An extended metaphor shining light on the problem of having to use humans in groups to agree on things that eventually need to be coded into a formal

Negatives Stack; Positives Don't: The Number Line Model Of Communication

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2021-06-12 22:00:06

An extended metaphor shining light on the problem of having to use humans in groups to agree on things that eventually need to be coded into a formal system.

Do you know about pi (π)? π is the ratio of a circle's circumference to its diameter. This ratio is the same for any circle. Pi is a neat little number most kids learn about in school. People have known about it for thousands of years, ever since we started drawing circles and doing math with them.

Here's a fun game: ask a friend what pi is.  Some people will say "3". Many have learned that π is the ratio 22/7. Still others, probably the kids who think they're smart, will say "3.14". If you were to ever ask me, ever since I was a little kid, I'd tell you that it is "3.141592863". That's because I tend to be a pretentious jerk who found things like this impressive, but I only learned that about myself as I got older. At the time, I thought it was pretty cool to know that many digits. I have many friends that know π out to 10, 50, even 100 or more digits. What can I say? We usually had no problem picking up the girls at parties. It's a gift.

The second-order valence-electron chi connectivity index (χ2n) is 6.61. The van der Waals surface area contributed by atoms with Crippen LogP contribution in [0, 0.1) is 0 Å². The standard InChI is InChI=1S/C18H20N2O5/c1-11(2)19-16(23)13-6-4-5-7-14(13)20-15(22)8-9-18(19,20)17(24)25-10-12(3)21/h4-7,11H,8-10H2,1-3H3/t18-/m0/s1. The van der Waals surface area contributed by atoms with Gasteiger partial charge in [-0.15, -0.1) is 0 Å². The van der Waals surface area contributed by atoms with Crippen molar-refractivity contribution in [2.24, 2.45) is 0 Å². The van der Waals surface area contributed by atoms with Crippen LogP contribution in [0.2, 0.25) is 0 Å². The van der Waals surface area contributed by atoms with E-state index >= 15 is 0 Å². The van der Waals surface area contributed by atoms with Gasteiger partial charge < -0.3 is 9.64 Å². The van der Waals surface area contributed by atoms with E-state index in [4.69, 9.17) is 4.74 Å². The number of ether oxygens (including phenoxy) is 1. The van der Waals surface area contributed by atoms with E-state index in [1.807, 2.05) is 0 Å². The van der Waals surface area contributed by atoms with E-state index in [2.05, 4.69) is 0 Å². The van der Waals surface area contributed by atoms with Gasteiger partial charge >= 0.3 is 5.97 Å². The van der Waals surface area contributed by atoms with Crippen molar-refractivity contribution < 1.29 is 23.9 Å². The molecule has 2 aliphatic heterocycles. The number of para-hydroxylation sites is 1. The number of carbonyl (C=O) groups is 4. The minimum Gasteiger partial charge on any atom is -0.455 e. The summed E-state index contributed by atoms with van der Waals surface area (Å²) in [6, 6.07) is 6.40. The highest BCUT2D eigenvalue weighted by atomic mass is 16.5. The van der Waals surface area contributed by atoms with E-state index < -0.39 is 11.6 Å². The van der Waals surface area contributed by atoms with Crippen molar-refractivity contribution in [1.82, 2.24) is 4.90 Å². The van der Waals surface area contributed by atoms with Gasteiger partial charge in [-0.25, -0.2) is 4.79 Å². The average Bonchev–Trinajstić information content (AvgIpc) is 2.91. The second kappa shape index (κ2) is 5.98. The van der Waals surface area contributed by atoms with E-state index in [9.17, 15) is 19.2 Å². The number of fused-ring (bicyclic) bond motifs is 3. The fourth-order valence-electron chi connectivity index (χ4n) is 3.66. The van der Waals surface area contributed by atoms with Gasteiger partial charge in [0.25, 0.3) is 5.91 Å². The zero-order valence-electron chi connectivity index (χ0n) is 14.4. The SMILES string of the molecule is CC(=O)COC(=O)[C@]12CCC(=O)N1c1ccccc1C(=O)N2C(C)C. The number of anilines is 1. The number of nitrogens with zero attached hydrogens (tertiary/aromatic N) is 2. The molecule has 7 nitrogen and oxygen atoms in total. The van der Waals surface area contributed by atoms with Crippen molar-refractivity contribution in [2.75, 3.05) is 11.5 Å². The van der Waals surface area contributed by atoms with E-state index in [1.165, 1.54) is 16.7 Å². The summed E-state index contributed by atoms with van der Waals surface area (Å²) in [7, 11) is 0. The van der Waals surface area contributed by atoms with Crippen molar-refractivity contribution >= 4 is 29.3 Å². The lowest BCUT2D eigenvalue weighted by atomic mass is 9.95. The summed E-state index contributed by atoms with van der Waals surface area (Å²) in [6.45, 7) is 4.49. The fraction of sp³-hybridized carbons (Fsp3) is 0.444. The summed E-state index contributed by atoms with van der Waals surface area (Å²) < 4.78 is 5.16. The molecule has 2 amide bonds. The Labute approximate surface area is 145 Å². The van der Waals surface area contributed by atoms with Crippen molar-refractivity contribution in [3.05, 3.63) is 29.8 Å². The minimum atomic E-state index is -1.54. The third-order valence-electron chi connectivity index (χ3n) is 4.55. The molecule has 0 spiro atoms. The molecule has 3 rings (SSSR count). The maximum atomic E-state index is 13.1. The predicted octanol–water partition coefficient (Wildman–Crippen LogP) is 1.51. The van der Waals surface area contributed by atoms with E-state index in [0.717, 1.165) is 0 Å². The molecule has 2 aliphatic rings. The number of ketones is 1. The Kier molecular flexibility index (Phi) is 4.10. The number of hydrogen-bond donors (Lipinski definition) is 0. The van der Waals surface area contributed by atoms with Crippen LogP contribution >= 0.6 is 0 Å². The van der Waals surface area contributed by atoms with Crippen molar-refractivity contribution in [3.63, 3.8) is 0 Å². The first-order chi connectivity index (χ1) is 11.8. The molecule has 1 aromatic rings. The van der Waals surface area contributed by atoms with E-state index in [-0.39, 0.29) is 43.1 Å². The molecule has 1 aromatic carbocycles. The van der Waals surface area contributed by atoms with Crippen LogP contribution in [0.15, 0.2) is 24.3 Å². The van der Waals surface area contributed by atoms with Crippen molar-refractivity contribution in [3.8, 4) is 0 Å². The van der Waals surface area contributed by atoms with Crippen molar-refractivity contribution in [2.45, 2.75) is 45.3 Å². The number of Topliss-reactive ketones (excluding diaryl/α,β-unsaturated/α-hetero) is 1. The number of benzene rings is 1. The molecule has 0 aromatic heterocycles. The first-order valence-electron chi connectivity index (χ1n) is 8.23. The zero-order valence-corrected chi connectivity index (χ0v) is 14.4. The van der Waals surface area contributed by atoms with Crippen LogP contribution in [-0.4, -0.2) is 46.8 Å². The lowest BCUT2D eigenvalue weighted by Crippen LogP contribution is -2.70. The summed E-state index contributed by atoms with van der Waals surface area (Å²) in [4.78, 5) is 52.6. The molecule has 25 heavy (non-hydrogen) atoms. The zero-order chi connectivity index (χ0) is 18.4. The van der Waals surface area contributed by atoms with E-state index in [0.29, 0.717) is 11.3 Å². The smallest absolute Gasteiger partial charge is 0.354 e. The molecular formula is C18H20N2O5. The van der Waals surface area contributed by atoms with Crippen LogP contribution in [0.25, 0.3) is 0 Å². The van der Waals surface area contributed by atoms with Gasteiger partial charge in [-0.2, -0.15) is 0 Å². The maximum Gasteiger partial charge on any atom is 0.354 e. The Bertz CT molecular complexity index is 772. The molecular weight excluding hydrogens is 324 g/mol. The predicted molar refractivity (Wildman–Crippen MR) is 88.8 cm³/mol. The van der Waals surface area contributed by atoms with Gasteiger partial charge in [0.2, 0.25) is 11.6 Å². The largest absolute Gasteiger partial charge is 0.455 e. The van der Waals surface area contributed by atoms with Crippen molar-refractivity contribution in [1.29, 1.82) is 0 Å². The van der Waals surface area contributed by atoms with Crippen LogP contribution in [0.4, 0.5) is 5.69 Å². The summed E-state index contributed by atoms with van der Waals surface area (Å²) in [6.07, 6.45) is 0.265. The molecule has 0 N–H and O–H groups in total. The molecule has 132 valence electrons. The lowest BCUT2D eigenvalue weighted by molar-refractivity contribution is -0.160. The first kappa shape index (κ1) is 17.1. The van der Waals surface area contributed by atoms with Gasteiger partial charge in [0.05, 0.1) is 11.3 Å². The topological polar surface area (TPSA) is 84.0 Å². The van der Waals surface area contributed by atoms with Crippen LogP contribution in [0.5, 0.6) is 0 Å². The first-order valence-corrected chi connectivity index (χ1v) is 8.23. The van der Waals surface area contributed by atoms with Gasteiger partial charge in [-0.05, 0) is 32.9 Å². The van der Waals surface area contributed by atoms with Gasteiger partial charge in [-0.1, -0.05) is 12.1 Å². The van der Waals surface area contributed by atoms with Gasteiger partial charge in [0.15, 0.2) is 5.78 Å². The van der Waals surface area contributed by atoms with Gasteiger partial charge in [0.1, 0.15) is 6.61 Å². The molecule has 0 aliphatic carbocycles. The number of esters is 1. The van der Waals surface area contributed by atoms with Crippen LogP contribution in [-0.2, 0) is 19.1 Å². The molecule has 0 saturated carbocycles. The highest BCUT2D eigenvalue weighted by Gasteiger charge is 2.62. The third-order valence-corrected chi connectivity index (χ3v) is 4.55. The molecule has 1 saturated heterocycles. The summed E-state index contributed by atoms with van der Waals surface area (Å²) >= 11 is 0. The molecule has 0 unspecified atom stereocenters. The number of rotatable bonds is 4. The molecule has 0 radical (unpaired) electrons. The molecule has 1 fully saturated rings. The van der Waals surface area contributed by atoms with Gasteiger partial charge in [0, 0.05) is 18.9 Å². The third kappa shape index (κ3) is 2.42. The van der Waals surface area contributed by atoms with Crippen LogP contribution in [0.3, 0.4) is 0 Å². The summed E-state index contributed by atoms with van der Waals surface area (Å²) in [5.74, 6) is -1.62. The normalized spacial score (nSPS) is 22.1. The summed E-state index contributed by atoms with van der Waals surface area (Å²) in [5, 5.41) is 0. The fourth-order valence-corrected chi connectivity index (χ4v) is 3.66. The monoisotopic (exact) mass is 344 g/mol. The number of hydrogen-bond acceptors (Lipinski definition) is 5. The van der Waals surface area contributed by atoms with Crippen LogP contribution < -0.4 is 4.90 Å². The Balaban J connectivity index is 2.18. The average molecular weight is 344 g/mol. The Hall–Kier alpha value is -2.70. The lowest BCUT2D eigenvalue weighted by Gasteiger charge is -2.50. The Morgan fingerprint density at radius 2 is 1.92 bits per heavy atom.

π is what's called an irrational number. Technically irrational numbers are those numbers which are not rational. (Mathematicians get paid for saying such things!) Rational numbers can be expressed as p/q, like 4/1, 2/3, or 19/28. You can also express any rational number as a couple of fractions banged together with an arithmetic operator, like 1/2 + 1/4, or 33/17 * 3/17, because math. If you can't express a number as a ratio of numbers, or a combination of ratios, then by definition it's not rational. It's still a number, or course, and it still exists on the number line. So where is it?

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